by Yitzhak Reiter
In this article I argue that despite the clashing narratives regarding the Temple Mount/Al-Haram al-Sharif in Jerusalem, there is a way for Israeli Jews and Palestinian Muslims to relate to this sacred site peacefully. I will begin by describing the significance of this holy site for Jews and for Muslims, then address the current denial and belittling of the narrative of the other, and will conclude with recommended measures for how to live together at this holy place.
The Temple Mount for the Jews
The Temple Mount (Har Habayit) is the principal holy site of Judaism. It is identified with Mount Moriah in Jerusalem, where Abraham sacrificed his son Isaac. For roughly three thousand years, it has been sacred to Jews — at the least since the days of the First and Second Temples, which stood for a combined total of about 850 years. From this arose the longing for Jerusalem throughout the nearly two thousand years of exile, as articulated in prayers, ceremonies, beliefs and the formation of Judaism itself.
The Temple Mount also holds great meaning for Christians, for three reasons: According to the New Testament, Jesus visited the Temple, to preach that the place be purified, and predicted its destruction. Since the early Church understood itself as an antithesis to Judaism, the site of the Temple was not encompassed in the Roman and Byzantine city’s boundaries, and it was not until the Crusader period that Christian worship returned to the Temple Mount. After the destruction of the Second Temple, the site was used literally as a dumping ground outside of the city perimeters. As far as we know, Jews no longer visited the area after the demolition of the Temple.
Al-Haram al-Sharif for Muslims
The first Muslims prayed facing toward Jerusalem, and it was there, according to the traditions of Islam, where the Prophet traveled on the back of the winged steed Al-Buraq, and where, at the sacred stone, he ascended to heaven to meet the prophets who were his predecessors. According to Muslim tradition, Caliph Umar ibn al-Khattab commanded, immediately after the city’s capture in 636 CE, that the sacred stone be cleaned and a mosque be built to its south. Caliph Muawiyah ibn Abu-Sufyan had his coronation there in 660 CE. Later on, Caliph Abd al-Malik ibn Marwan, who built the dome and his son Al-Walid built a new Al-Aqsa Mosque, which had been a temporary structure until then. Over the centuries, Muslim authorities added religious structures and various monuments to the area of Al-Haram al-Sharif and its surroundings.
Denial and Belittling
Since 1967, many Muslim thinkers and politicians have denied the Jewish connection to the disputed holy site. This process of denial was inspired by the Israeli-Palestinian conflict, in spite of the fact that early Islam identified the site of what Jews call the “Foundation Stone” with the Temple of Solomon. Caliph Abd al-Malik ibn Marwan built the memorial structure called the “Dome of the Rock” in recognition of how Islam was seen as a continuation of Judaism and Christianity. Therefore, the Muslim builders ascribed honor to a place which had continuously been considered sacred for a long time. For instance, Mujir al-Din, the 15th-century historian and Arab resident of Jerusalem, relates the story of an Islamic preacher named Abu Bakr al-Vasiti and the book he wrote in praise of Jerusalem. Al-Vasiti tells, “After David built many cities and the Children of Israel’s circumstances improved, he wished to build Bayt al-Maqdis, and over the stone he would raise a dome in the place God sanctified in Aelia [Latin name for Jerusalem].” Elsewhere, Mujir al-Din wrote, “Solomon built the masjid Bayt al-Maqdis according to his father David’s command.” In his writings, Al-Vasiti quotes the 10th-century Jerusalem historian Al-Muqaddasi, who recounts:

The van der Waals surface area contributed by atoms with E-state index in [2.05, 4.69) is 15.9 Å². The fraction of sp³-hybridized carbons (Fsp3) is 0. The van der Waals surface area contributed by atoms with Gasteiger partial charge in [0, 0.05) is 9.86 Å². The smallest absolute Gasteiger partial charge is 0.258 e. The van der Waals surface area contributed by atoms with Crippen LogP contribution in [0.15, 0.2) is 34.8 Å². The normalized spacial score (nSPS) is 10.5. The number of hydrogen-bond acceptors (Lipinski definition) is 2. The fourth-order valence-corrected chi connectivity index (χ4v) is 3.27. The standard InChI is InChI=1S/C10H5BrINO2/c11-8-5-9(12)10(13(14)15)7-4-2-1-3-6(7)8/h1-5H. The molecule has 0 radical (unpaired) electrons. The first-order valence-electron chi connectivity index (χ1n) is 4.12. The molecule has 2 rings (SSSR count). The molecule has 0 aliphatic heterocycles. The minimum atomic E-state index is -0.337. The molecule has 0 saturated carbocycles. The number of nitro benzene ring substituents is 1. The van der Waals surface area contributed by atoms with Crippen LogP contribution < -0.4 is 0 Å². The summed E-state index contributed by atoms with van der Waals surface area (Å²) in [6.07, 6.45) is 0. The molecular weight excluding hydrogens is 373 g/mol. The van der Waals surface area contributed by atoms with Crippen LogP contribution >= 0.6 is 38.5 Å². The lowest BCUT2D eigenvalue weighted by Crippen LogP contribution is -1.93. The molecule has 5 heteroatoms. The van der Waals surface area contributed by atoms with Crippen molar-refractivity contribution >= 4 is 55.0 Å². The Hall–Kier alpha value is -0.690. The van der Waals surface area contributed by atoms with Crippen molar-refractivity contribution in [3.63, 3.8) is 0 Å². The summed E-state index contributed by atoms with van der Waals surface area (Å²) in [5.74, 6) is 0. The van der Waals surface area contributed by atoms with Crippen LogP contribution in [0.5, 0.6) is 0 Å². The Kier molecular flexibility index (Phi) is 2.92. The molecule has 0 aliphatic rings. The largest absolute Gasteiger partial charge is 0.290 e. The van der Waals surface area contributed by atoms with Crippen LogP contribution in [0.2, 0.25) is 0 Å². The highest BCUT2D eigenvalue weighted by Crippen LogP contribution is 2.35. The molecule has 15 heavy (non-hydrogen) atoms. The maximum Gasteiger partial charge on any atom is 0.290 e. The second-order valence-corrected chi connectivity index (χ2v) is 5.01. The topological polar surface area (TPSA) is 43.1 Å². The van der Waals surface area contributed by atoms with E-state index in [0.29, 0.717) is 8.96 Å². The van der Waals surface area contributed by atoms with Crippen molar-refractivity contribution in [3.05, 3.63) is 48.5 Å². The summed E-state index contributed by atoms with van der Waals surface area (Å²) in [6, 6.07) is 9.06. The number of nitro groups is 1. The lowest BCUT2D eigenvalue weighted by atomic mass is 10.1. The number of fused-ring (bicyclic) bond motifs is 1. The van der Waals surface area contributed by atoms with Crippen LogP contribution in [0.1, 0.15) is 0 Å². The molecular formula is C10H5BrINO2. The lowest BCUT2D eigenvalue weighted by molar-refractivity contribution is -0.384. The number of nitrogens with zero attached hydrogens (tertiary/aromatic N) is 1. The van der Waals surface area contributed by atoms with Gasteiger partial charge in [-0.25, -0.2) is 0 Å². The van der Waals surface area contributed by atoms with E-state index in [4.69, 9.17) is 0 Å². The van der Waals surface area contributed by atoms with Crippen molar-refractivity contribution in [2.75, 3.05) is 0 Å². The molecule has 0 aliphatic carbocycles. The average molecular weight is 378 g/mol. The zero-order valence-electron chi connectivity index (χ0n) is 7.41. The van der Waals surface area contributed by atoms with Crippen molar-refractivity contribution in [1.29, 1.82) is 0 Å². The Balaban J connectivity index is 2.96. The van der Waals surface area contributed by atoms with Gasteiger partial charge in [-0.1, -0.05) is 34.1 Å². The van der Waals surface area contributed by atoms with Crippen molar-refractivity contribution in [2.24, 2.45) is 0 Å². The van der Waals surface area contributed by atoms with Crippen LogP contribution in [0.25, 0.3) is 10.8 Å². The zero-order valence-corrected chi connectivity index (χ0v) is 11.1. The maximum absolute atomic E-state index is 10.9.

When Umar [Ibn al-Khattab, the second caliph] arrived at Bayt al-Maqdis mosque he said, “I swear in Allah that this is the mosque of Sulayman son of Da'ud, peace be upon him. Our prophet wrote how he was transported to it [the Night Journey in the Quran, 17:1].”
In 1951, historian and Palestinian official Aref al-Aref wrote how Al-Haram al-Sharif was located on the same Mount Moriah described in the Book of Genesis. On that site stood the threshing-house of Araunah the Jebusite, which David purchased so he could build the Temple there, which Solomon built in 1007 BCE, and that structure was lying underneath the Al-Aqsa Mosque, remaining there since Solomon’s time. In 1961, Al-Aref added that the quarry outside of Damascus Gate was called “Solomon’s Quarry,” and that was the source of the stones used by David and Solomon for building the Temple. Only in the twentieth century, with the outbreak of conflict between the Zionist and Arab/Palestinian movements, did the gradual tendency among Arab Muslims to deny a Jewish connection to Jerusalem's Temple Mount develop.